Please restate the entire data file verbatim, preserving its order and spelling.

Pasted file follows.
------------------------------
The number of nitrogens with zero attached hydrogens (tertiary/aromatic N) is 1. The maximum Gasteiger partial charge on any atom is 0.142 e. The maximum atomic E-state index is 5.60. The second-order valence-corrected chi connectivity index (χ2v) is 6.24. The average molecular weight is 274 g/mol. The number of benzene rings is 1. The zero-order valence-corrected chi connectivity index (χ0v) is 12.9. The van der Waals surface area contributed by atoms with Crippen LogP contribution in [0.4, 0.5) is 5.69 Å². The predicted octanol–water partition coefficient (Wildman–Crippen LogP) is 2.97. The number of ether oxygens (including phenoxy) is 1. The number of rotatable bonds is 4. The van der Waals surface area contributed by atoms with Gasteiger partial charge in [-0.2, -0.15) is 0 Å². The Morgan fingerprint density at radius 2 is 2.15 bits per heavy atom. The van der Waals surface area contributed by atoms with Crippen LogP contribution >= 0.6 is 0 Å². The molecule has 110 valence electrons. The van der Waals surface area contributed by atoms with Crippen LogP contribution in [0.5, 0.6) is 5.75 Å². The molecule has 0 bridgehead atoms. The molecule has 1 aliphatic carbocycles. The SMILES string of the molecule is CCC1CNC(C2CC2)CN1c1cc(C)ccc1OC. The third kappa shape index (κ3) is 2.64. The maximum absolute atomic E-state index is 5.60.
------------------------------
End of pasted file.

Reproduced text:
The number of nitrogens with zero attached hydrogens (tertiary/aromatic N) is 1. The maximum Gasteiger partial charge on any atom is 0.142 e. The maximum atomic E-state index is 5.60. The second-order valence-corrected chi connectivity index (χ2v) is 6.24. The average molecular weight is 274 g/mol. The number of benzene rings is 1. The zero-order valence-corrected chi connectivity index (χ0v) is 12.9. The van der Waals surface area contributed by atoms with Crippen LogP contribution in [0.4, 0.5) is 5.69 Å². The predicted octanol–water partition coefficient (Wildman–Crippen LogP) is 2.97. The number of ether oxygens (including phenoxy) is 1. The number of rotatable bonds is 4. The van der Waals surface area contributed by atoms with Gasteiger partial charge in [-0.2, -0.15) is 0 Å². The Morgan fingerprint density at radius 2 is 2.15 bits per heavy atom. The van der Waals surface area contributed by atoms with Crippen LogP contribution >= 0.6 is 0 Å². The molecule has 110 valence electrons. The van der Waals surface area contributed by atoms with Crippen LogP contribution in [0.5, 0.6) is 5.75 Å². The molecule has 0 bridgehead atoms. The molecule has 1 aliphatic carbocycles. The SMILES string of the molecule is CCC1CNC(C2CC2)CN1c1cc(C)ccc1OC. The third kappa shape index (κ3) is 2.64. The maximum absolute atomic E-state index is 5.60.